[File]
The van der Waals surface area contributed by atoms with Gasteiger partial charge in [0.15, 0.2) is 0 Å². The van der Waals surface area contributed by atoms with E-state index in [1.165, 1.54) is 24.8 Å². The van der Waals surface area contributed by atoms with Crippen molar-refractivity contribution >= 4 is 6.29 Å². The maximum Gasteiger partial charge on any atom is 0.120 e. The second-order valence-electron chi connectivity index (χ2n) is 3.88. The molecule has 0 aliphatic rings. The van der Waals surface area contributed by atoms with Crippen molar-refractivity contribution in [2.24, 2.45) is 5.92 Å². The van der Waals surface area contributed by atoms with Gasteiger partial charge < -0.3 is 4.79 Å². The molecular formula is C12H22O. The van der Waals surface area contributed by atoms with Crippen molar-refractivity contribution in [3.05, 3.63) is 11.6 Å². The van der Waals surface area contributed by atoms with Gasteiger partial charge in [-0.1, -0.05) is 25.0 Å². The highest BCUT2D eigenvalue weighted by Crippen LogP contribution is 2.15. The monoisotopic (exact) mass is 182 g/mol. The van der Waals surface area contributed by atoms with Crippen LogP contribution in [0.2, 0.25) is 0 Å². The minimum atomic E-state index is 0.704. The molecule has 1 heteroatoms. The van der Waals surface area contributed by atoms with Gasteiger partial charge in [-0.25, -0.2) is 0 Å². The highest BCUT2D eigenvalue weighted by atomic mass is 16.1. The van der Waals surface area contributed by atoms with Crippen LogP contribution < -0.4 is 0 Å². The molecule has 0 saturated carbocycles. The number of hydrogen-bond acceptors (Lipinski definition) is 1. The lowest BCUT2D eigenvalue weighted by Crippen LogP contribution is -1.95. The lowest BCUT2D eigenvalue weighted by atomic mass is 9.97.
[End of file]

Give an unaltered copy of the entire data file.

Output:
The van der Waals surface area contributed by atoms with Gasteiger partial charge in [0.15, 0.2) is 0 Å². The van der Waals surface area contributed by atoms with E-state index in [1.165, 1.54) is 24.8 Å². The van der Waals surface area contributed by atoms with Crippen molar-refractivity contribution >= 4 is 6.29 Å². The maximum Gasteiger partial charge on any atom is 0.120 e. The second-order valence-electron chi connectivity index (χ2n) is 3.88. The molecule has 0 aliphatic rings. The van der Waals surface area contributed by atoms with Crippen molar-refractivity contribution in [2.24, 2.45) is 5.92 Å². The van der Waals surface area contributed by atoms with Gasteiger partial charge < -0.3 is 4.79 Å². The molecular formula is C12H22O. The van der Waals surface area contributed by atoms with Crippen molar-refractivity contribution in [3.05, 3.63) is 11.6 Å². The van der Waals surface area contributed by atoms with Gasteiger partial charge in [-0.1, -0.05) is 25.0 Å². The highest BCUT2D eigenvalue weighted by Crippen LogP contribution is 2.15. The monoisotopic (exact) mass is 182 g/mol. The van der Waals surface area contributed by atoms with Crippen LogP contribution in [0.2, 0.25) is 0 Å². The minimum atomic E-state index is 0.704. The molecule has 1 heteroatoms. The van der Waals surface area contributed by atoms with Gasteiger partial charge in [-0.25, -0.2) is 0 Å². The highest BCUT2D eigenvalue weighted by atomic mass is 16.1. The van der Waals surface area contributed by atoms with Crippen LogP contribution < -0.4 is 0 Å². The molecule has 0 saturated carbocycles. The number of hydrogen-bond acceptors (Lipinski definition) is 1. The lowest BCUT2D eigenvalue weighted by Crippen LogP contribution is -1.95. The lowest BCUT2D eigenvalue weighted by atomic mass is 9.97.